The treasures of Tutankhamun have been remembered as the greatest discovery in Egypt. However, in 1995, the Valley of the Kings revealed another magnificent secret – the tomb of at least 52 sons of Ramesses II.
The tomb named KV5 is located only 70 meters (230 ft) from the tomb of Tutankhamun. Its existence had been known about for over a century but its location remained elusive. The first person who tried to find it was James Burton, who excavated the area in the early 1830s. Howard Carter also made an attempt. The location of the tomb was finally identified during an expedition in 1985 -1986 led by Kent Weeks of the American University in Cairo and the Theban Mapping Project, which used sonar and ground-penetrating radar. The first excavations began in 1987 and, after years of working, on May 18, 1995, Kent Weeks made a stunning announcement:
”Last February, excavating through the flood-borne debris that fills the tomb, my staff and I found a passageway leading past twenty chambers to a statue of the god Osiris. Two transverse corridors, each with another twenty chambers, extend beyond that. At the end of the corridors there are stairs and sloping corridors apparently leading to even more rooms on a lower level. The tomb could be the largest ever found in Egypt…”
Weeks was right, his team opened the largest tomb ever found in Egypt. The inscription on one of the well-preserved wall decorations contained the throne name of Ramesses II. Very soon the researchers discovered that what they were standing in was a sad monument of broken dreams. The tomb was visited by the pharaoh many times, each time for the same reason – the burial of his child.
The ashes of the magnificent burial
The tomb was damaged over the centuries by the flash floods and the thunderstorms in the Valley. It had also been looted in ancient times, most probably during the reign of Ramesses III. The remains of numerous mummies, which were discovered during the archeological works, were just a drop in the ocean of treasures buried in the chambers thousands of years ago.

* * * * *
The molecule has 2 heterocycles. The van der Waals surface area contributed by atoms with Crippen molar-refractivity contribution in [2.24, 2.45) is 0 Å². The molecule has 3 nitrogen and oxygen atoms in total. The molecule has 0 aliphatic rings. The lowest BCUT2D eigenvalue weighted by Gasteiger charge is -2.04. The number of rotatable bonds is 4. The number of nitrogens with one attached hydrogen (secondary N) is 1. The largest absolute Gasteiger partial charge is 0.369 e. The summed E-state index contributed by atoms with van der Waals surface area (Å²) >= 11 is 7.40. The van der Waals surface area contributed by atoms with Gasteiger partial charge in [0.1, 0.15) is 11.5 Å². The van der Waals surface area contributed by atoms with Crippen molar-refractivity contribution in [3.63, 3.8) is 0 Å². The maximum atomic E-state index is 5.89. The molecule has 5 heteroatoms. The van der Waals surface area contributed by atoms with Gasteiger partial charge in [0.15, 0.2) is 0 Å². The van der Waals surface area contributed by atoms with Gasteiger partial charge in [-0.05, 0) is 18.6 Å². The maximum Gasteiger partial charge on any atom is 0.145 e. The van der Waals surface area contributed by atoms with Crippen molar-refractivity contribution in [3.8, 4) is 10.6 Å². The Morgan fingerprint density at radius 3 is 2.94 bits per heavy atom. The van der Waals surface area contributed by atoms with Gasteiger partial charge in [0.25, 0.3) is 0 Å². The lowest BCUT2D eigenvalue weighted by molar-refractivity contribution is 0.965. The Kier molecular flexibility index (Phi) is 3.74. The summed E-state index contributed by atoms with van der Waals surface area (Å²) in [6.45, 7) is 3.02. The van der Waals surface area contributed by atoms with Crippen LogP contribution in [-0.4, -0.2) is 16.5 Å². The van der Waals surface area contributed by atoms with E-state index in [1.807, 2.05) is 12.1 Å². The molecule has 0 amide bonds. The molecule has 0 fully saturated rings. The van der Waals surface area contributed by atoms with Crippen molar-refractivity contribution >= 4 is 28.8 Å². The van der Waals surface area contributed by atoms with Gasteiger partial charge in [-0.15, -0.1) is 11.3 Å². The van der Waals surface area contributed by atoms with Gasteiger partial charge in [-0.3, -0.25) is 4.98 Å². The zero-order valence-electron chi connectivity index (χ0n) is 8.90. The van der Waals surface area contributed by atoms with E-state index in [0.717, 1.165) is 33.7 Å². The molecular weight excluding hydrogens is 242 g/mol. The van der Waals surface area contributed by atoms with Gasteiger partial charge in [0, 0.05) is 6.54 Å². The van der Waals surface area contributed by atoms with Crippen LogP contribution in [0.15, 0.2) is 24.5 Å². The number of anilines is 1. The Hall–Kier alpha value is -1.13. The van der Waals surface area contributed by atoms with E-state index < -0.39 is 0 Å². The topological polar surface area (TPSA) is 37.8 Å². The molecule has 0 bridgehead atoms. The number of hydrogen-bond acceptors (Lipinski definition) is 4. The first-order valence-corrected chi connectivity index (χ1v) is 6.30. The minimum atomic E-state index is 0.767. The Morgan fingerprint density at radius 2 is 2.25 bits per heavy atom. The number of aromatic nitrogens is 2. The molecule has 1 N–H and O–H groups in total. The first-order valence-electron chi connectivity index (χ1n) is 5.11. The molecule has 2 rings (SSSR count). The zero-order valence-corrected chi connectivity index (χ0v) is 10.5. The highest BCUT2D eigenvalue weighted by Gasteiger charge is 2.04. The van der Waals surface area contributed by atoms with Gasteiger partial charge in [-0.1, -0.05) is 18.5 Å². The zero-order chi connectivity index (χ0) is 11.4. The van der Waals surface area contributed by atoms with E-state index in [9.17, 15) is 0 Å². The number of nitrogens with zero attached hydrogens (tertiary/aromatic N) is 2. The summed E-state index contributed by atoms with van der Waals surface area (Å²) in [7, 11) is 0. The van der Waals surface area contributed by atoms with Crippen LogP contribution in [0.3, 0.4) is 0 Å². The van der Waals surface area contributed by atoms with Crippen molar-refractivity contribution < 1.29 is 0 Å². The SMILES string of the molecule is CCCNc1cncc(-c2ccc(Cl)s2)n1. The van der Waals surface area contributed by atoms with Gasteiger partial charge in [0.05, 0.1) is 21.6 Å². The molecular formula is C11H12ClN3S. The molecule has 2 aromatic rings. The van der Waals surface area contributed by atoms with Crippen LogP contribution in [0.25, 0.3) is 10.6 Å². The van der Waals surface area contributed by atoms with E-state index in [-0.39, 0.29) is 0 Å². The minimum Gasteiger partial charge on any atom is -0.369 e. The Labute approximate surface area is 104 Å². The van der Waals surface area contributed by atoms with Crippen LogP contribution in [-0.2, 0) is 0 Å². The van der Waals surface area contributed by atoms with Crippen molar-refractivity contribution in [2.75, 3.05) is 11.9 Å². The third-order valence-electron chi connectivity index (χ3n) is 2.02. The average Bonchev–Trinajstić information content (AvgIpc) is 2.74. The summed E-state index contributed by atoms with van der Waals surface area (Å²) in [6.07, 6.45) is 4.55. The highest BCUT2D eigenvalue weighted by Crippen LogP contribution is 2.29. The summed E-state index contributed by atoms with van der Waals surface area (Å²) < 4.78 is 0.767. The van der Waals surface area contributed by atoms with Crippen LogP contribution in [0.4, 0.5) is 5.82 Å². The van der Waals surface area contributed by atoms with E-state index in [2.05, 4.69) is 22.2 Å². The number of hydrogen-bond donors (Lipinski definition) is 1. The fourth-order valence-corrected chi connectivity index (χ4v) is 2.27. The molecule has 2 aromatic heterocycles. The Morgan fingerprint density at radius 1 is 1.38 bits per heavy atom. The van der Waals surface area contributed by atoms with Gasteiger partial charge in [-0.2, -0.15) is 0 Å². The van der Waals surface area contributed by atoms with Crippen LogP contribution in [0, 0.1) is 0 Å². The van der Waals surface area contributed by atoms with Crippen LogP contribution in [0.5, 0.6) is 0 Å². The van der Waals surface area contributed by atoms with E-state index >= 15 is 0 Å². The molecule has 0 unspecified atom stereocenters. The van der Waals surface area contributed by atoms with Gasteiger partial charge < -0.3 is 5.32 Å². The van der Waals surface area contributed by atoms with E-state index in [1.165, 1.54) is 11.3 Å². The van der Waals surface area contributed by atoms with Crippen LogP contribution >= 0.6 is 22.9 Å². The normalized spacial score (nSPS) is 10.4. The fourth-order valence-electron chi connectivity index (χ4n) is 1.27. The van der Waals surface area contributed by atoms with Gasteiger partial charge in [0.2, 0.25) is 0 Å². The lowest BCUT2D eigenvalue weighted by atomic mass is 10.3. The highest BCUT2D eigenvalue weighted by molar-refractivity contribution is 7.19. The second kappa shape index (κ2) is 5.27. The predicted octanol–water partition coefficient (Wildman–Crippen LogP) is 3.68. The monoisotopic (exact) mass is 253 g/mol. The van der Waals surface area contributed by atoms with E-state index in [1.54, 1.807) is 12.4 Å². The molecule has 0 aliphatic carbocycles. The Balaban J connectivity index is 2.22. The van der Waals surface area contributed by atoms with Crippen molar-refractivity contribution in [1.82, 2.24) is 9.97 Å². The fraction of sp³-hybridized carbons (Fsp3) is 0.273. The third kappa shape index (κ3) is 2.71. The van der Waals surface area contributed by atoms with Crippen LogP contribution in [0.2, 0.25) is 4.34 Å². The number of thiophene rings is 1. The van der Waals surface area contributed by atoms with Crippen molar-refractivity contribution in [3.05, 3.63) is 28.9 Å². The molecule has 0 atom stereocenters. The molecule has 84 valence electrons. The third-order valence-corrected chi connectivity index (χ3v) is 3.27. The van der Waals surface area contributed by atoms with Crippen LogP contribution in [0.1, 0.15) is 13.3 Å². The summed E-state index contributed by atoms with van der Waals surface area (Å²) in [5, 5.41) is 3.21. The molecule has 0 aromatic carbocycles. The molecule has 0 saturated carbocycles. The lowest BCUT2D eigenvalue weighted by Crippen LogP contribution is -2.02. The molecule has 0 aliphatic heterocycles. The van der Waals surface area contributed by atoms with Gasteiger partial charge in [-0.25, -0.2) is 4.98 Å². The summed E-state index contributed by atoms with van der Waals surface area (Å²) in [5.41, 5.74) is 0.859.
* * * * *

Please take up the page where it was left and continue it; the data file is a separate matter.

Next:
The architecture of the tomb is unique. It is similar to the style of the tombs of the late 18th dynasty, and it seems that the construction of KV5 started in this period. It is unknown who ordered such a magnificent tomb. One suggestion has been Amenhotep III, but there is no firm evidence for this theory.
Isometric, plan and elevation images of KV5 taken from a 3d model. ( CC BY-SA 3.0 )
In the spring of 1995, the team of Egyptologists entered the T-shaped extension of the tomb, which goes to the east. The researchers were overwhelmed with the magnificence of the tomb. Although it was badly damaged, it stayed a beautiful example of the New Kingdom Period art. The rock cut image of the god Osiris located in the tomb still protected the burial of the people, who were a witness of a great period in the history of Egypt.
The children of the great pharaoh
Ramesses II died at age of around 90-years-old. The number of his children is believed to be at least up to 100, but some researchers believe that he had more than 200. The tomb KV5 was a place of burial of at least 52 sons of the pharaoh. Their names are known, but it is possible that more will be discovered in the future. Researchers also discovered some bones of young women, daughters of the pharaoh. However, until now their names remain unknown.
The first child to be buried in the tomb was most probably Amenherkhepshef, the first-born son of the pharaoh and his wife Nefertari. He died in 1254 BC. He was a crown prince for at least 25 years during the reign of his father, and his death changed the history of the dynasty.
Mummy of Ramesses II. ( CC BY-SA 3.0 )
The state of preservation of the human remains was very poor. The researchers discovered fragments of human and animal bones, and parts of mummified human remains. The pieces of mummies were well wrapped and belonged to young adults, male and female. However, the head of Amenherkhepshef was well preserved, and it was possible to reconstruct his face.